Identifying patterns in structural biology
22 Aug 2018



Our new annotator tool pyResid will make it easier for researchers to identify relevant work in the academic literature.

Credit: Dreamstime

The pattern based annotator, pyResid​ has been developed by Robert Firth from our Data Science group and is currently being tested on submissions to Europe PubMed Central via the European Bioinformatics Institute (EBI) in Cambridge. The tool has been used on more than 30,000 papers in the existing archive and it is hoped that it will form part of the submission process for all upcoming papers. 

In structural biology, researchers may only be focused on just a couple of interactions or substitutions of any one of the 22 protein creating amino acids that might be at a position on a protein structure that is several thousand residues long. This combined with an increase in the scale of academic literature in this field means that it is becoming increasingly difficult to identify relevant work.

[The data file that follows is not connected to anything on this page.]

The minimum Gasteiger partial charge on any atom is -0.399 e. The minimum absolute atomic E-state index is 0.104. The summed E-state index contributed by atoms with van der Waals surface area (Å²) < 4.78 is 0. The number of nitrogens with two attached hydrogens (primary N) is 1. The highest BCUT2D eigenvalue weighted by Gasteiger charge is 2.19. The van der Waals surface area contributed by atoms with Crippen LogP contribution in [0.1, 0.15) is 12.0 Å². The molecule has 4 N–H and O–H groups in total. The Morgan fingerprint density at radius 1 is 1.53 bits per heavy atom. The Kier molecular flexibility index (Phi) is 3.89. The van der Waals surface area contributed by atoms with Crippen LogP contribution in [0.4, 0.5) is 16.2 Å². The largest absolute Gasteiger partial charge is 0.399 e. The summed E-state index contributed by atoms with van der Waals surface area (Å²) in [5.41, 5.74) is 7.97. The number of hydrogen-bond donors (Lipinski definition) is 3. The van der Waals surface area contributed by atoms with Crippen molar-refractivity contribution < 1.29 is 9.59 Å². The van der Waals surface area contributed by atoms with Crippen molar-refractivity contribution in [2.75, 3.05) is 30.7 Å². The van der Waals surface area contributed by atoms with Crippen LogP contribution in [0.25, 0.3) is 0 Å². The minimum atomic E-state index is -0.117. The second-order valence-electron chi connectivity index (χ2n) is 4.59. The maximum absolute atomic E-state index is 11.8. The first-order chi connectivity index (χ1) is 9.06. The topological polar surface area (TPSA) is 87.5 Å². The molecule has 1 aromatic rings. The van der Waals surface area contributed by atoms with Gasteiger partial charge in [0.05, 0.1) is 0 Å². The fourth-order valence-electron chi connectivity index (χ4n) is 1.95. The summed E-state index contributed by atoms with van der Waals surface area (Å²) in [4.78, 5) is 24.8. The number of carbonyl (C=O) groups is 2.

The ability to use an API to interact with open-access full text publications as well as existing databases such as the EBI's Protein Data Bank Europe means that when residues are found within the text, they can be matched up to the parent protein.

Although pyResid is initially a proof of concept we hope that by taking advantage of advances in natural language parsing speeds and the ability to link up existing datasets, our open source tool can be to help us gain further insight and value by identifying patterns in research.​

This work was carried out as part of the West-Life project ​in collaboration with the Science and Technology Facilities Council's​ (STFC) Scientific Computing Department.​